By Susan Mallery
Release Date: July 26, 2011
Finn Andersson, a pilot from South Salmon, Alaska, plans to be in Fool’s Gold only long enough to make sure that his twin brothers give up their absurd idea of being contestants on the show and return to complete their final semester of college. Finn’s responsibility for his younger brothers began when their parents died in a plane crash that Finn survived. He wants what he thinks is best for his brothers, and he also sees their college graduation as his own graduation from responsibilities as stand-in parent.
Their first meeting sets the tone for the relationship between Dakota and Finn. Dakota is empathetic, patient, and funny. Finn is a quick-tempered champion at jumping to conclusions with an unexpected sense of humor. The two rapidly move from acquaintances to friends to friends with benefits. But is there any hope for lasting love between a woman who dreams of marriage and children and a man determined to remain unencumbered? And then there’s the small problem of her deep roots in Fool’s Gold and his determination to return to his air transport business thousands of miles from small town California.
I’ve been reading Susan Mallery since The Bodyguard and Ms. Jones in 1996. I have enjoyed her blend of family relationships and romance through countless books, with special affection for the Marcellis and the Buchanans. Despite a problem with the hero of Almost Perfect (FG #2), I am hooked on the Fool’s Gold series. I love the mix of characters, and I have been anticipating the triplets’ stories since I finished reading Finding Perfect last September.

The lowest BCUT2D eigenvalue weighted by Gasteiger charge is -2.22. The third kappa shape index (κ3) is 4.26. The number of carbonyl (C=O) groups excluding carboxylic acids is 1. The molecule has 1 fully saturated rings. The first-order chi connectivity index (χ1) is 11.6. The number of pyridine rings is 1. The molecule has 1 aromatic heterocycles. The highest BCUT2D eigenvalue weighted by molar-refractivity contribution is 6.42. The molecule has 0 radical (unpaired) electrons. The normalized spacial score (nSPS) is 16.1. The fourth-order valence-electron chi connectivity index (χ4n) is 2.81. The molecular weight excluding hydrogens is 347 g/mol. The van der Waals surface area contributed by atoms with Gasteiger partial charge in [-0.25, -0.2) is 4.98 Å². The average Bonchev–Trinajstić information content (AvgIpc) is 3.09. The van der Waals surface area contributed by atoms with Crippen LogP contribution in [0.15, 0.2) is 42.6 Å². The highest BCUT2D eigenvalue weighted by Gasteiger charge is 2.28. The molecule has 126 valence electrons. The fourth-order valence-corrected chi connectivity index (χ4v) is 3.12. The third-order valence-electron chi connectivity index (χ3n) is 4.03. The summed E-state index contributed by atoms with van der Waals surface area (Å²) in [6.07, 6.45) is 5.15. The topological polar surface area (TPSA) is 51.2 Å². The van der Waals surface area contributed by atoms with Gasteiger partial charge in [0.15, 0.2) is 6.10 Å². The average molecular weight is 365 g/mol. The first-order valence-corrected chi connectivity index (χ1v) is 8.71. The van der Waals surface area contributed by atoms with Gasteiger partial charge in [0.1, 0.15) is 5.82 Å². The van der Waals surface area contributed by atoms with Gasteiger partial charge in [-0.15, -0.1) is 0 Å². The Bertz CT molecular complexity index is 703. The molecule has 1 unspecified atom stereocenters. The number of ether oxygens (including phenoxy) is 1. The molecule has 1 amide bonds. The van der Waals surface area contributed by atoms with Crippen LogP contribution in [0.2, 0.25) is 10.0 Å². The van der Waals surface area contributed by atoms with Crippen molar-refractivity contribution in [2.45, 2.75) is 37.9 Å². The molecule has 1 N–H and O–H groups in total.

Dakota is all that I hoped she would be as a heroine—strong, vulnerable, and sunny despite some real problems. Mallery does a superb job of creating a modern young woman who is close to her family, relies on them for support, and encouragement, but has her own life and makes her own decisions. Finn was a problem for me. He has some wonderful moments that reveal him as a tender, nurturing man. But every time I decided he was my kind of hero, he behaved like a jerk.
Twenty-one-year-old Stephen, one of the Andersson twins, seems more mature than Finn, and the romance between Stephen and Aurelia, the woman with whom he is paired on the dating show, is one of the best parts of the book. I hope Mallery gives us more about this relationship. I also enjoyed the glimpses of characters from earlier Fool’s Gold books. I applaud Mallery for including only those characters that worked naturally into the story rather than creating a forced reunion that cataloged all the characters from the series.
Despite my problems with the hero, I was happy to visit Fool’s Gold again, and I look forward to returning for Only Yours (August 30), Montana’s book, and Only His (September 27), Nevada’s book.